On Wednesday, the Senate voted to finally start debating a course of action that will lead to the end of the United States’ support for Saudi Arabia and the war they are waging in Yemen.
As reported by the Washington Post, the decision is likely to lead to the first in a number of bipartisan rebukes of U.S. President Donald Trump’s continued refusal to condemn the involvement of Saudi Crown Prince Mohammed bin Salman in the brutal murder of Washington Post columnist and dissident Saudi journalist Jamal Khashoggi.
Senators hope that they will be able to do what the president has so far refused to do, despite findings from the country’s own intelligence agencies showing that there is “zero chance” Mohammed bin Salman was not involved in Khashoggi’s death. The vote resulted in a 60-to-39 split, and far exceeded the expectations of the Yemen resolution’s supporters.
It was assumed that all 14 Republicans who had shown initial support for the vote would change their minds at the last moment, but 11 of them still voted to start the debates. These votes included that of incoming chairman of the Senate Foreign Relations Committee, James E. Risch (R-Idaho), who is largely considered to be an ally of the president. Their votes joined that of all the Democrats.
60-39: Senate votes to begin floor debate on Sanders-Lee resolution limiting US involvement in Yemen war. pic.twitter.com/7RGJbEfxw3— Craig Caplan (@CraigCaplan) December 12, 2018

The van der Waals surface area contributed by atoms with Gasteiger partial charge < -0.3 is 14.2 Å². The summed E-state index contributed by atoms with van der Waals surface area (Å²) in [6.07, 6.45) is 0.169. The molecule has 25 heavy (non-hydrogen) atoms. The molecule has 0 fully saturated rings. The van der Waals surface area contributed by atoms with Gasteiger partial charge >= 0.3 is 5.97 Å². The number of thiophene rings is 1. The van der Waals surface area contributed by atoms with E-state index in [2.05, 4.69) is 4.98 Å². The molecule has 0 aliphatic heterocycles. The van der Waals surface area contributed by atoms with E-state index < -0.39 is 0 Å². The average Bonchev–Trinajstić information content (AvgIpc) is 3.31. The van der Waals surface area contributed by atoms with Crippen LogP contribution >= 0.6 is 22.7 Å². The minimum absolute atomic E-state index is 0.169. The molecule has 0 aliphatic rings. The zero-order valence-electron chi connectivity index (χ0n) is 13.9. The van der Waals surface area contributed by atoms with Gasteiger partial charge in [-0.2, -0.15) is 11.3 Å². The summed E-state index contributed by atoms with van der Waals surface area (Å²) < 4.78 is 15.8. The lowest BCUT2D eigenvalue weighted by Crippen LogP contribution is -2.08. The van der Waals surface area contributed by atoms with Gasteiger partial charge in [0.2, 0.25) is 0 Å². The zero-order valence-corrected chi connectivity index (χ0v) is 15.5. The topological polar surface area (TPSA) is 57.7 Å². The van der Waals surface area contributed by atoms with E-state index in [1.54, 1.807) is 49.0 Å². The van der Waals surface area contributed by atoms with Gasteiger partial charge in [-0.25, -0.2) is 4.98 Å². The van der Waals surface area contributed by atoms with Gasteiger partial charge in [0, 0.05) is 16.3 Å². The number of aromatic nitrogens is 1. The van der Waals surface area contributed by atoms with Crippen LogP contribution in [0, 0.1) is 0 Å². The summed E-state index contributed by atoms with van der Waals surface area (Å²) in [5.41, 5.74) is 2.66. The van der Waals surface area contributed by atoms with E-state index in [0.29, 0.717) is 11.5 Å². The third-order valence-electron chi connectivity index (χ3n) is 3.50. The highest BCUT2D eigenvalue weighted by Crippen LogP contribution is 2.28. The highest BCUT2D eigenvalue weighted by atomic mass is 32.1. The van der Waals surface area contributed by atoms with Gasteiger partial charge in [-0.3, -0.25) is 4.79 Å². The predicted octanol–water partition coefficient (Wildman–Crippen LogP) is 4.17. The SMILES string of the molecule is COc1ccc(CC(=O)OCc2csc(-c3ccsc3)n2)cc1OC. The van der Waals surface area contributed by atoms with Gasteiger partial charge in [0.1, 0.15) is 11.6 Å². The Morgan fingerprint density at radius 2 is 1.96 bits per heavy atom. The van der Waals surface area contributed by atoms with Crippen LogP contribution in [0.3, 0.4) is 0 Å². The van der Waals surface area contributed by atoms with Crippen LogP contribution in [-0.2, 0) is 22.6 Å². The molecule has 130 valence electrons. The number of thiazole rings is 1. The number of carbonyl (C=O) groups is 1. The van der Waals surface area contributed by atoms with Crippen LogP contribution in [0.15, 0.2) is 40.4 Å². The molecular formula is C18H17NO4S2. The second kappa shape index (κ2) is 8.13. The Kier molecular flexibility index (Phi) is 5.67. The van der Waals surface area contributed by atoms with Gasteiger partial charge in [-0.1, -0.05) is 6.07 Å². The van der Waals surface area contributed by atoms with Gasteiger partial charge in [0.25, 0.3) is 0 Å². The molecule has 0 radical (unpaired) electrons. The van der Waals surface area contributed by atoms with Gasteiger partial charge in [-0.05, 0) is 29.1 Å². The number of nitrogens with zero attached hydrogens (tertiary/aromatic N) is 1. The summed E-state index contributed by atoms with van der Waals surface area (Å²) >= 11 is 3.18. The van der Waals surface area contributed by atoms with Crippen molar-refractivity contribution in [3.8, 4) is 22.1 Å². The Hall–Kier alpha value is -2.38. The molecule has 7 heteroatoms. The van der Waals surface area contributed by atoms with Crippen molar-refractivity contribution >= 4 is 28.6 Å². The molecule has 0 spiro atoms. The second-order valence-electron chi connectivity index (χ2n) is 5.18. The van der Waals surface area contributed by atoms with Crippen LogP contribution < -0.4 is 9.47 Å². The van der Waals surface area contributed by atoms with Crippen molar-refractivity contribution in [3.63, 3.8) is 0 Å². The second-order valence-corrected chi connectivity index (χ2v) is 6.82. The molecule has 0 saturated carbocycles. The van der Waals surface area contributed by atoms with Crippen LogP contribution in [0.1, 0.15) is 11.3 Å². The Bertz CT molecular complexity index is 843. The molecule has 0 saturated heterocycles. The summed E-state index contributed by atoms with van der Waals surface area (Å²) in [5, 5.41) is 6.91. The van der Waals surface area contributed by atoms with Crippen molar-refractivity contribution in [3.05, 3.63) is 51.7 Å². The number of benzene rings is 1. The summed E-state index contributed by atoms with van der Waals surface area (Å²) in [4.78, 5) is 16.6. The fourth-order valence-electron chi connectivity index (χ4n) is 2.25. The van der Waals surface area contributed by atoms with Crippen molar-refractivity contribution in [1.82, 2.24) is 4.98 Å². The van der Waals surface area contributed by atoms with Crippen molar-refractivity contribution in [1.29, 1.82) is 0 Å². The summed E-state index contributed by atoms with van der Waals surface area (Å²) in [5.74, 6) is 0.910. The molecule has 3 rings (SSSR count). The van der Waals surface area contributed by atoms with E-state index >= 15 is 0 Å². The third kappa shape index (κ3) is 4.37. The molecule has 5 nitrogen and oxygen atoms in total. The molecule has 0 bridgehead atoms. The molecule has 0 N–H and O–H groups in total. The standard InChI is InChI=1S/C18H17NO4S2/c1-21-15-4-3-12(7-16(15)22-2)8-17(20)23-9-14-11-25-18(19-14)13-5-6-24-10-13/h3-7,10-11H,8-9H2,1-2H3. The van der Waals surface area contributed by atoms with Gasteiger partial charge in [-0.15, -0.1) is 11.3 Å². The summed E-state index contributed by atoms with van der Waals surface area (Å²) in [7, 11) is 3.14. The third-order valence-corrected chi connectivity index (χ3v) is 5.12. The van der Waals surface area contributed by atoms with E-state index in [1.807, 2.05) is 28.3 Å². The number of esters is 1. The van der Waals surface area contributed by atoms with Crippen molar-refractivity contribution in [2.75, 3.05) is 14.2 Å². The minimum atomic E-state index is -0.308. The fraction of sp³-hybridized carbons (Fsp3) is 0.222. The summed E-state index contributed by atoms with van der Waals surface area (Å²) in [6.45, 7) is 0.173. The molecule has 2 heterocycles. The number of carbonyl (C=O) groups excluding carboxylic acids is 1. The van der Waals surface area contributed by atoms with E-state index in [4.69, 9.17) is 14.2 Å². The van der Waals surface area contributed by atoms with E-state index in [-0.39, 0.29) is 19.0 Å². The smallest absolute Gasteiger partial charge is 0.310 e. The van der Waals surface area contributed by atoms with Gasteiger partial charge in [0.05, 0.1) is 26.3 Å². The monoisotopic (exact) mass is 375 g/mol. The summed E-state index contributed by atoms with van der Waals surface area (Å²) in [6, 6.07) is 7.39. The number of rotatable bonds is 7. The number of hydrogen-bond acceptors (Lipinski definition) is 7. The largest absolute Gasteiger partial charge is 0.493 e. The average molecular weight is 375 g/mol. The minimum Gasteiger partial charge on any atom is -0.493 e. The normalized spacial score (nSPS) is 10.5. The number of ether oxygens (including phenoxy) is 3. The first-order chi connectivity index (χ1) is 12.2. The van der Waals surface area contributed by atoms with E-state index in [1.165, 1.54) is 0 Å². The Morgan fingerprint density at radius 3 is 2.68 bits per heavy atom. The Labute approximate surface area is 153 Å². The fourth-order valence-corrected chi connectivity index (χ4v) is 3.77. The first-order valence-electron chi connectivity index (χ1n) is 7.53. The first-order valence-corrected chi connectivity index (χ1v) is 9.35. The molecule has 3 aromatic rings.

U.S. lawmakers have been trying desperately to “condemn, chastise, or curtail” the support that the country has been offering to Saudi Arabia, and have been stepping up their efforts since Khashoggi’s death. But Trump has continued to refute the CIA’s conclusion of Mohammed bin Salman’s involvement and has refused to do anything that could even border on condemnation of the Middle Eastern nation.
Following the CIA investigation, the Senate stepped up their efforts to come to a decision to start debating at the very least a way to end U.S. involvement in the Saudis’ Yemeni war. The vote on Wednesday came just hours after CIA Director Gina Haspel briefed the House directly about their findings.
This was the second time that Haspel had given a closed-door briefing to the House about the investigation into Khashoggi’s death. In part, their conclusion was reached due to intercepts of communication between the crown prince and one of his top aides.
After this vote, the Senate is also expected to vote later this week on a resolution condemning bin Salman as responsible for the journalist’s death.